AIA Maine's Testimony at the Public Hearing by the 127"‘ Legislature’s Joint Standing Committee on Labor, Commerce, Research and Economic Development
The following is testimony from AIA Maine's Legislative Committee on April 22, 2015 regarding:
- LD 1093: An Act Regarding Municipalities to Which the Maine Uniform Building and Energy Code Applies
- LD 1120: An Act to Repeal the Maine Building and Energy Code
- LD 1191: An act to Remove the Municipal Mandate to Enforce the Maine Uniform Building and Energy Code
Senate Chair Volk, House Chair Herbig, members of the Joint Standing Committee on Labor, Commerce, Research and Economic Development,
My name is Stephen Rich. I am a 3rd generation Maine native, born and raised in Portland; a 36-year resident of Glenburn, ME; and a registered Maine Architect for 37 years. l am here representing myself, my business, and my Maine Chapter of the American Institute of Architects. I am speaking in opposition to three of the Maine Uniform Building and Energy Code bills before you today.
We strongly urge you to not advance these bills that weaken the Maine Uniform Building and Energy Code, for the following reasons:
1) History: The 2006 "Brookings Report: Charting Maine’s Future, and an Action Plan for Promoting Sustainable Prosperity & Quality Places” was a clarion call for Maine to focus on economic development in a meaningful and organized way. lt offered the following:
“...Maine should: Mandate the adoption of a perfected model building code... Today, Maine’s lack of a uniform statewide building code seriously hinders redevelopment by injecting uncertainty into investors’ decision making, consuming time, making clear guidance from a central source impossible to obtain.”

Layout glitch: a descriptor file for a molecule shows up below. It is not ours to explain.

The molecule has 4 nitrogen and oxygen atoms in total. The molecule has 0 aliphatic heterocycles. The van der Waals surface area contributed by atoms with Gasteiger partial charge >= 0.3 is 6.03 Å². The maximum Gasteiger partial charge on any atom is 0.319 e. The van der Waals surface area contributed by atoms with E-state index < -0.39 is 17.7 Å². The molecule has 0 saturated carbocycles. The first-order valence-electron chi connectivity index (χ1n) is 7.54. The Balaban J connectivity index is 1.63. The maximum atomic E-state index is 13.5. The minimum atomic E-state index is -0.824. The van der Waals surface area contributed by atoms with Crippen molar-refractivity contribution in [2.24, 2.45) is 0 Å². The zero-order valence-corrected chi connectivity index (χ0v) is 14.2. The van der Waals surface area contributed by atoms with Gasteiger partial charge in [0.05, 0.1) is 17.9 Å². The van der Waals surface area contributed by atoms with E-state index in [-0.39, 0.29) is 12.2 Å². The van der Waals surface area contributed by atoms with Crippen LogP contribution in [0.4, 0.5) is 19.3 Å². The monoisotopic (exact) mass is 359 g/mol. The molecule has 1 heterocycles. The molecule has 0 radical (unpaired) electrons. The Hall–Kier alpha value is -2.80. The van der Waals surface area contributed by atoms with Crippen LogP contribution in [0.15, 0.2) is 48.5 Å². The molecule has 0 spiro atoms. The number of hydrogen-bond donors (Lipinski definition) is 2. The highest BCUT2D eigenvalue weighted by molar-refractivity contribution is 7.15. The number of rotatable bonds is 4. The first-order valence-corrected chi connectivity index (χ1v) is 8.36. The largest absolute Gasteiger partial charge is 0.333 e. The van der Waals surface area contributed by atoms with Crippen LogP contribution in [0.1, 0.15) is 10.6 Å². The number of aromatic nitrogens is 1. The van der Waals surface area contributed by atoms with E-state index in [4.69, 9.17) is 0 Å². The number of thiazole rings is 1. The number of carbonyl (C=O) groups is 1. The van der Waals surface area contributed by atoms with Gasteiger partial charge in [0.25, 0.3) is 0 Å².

2) Safety: Building Codes evolve in response public safety and public interest events. Revisions are typically predicated on some catastrophic incident, or some significant historical event that brings us closer to a need for change (i.e. the 1911 NYC Shirtwaist Factory fire, the 1981 Hyatt Regency walkway collapse, the 1980's escalation of energy costs, the Katrina and Sandy hurricanes, etc.). These events, prodded by both human costs and economic costs, moved the interpretation of minimum building standard forward. If the MUBEC Code is removed, we will transgress back things like the 1996 BOCA Code and other national codes of that era. Things have certainly changed during the past 20 years, and it is important that our minimum standards advance with current technology and climate conditions.
3) Cost Effectiveness: Hurricane Katrina in 2005 and Hurricane Sandy in 2012 were wakeup calls about our vulnerability to disasters. Federal disaster decelerations are getting to be more frequent, contributing to exploding disaster recovery costs. A study by the Louisiana State University Hurricane Center estimated that stronger building codes would have reduced damage from Hurricane Katarina by 80 percent, preventing $8 billion in damage. A recent study by FEMA reported that every $1.00 spent on pre-disaster mitigation activities yields $4.00 in benefits.
4) Public Opinion: A survey conducted by Portland-based Critical Insights in 2011 shows that 80% of Maine voters support Maine's uniform building and energy codes. It goes on to show that support is above 60% in every demographic subgroup they tracked: male & female; Ds, Rs, and ls; all age groups; all income levels; all parts of Maine.
In closing, building codes are developed through an open process, using expert input to ensure human health, safety, and welfare in the construction and occupancy of buildings. These codes function as a minimum standard, offering invaluable first line of defense against natural disasters and other adverse events. Encouraging adoption of better building codes will save lives, property, and money. Adopting exemptions from codes, or worse yet, transgressing back 20 years to antiquated codes, is movement in the wrong direction.
Thank you very much for your time and consideration. l would be pleased to answer any questions you may have.
Stephen B. Rich, AIA
Stephen Rich | Architecture
374 Hudson Road
Glenburn, ME 04401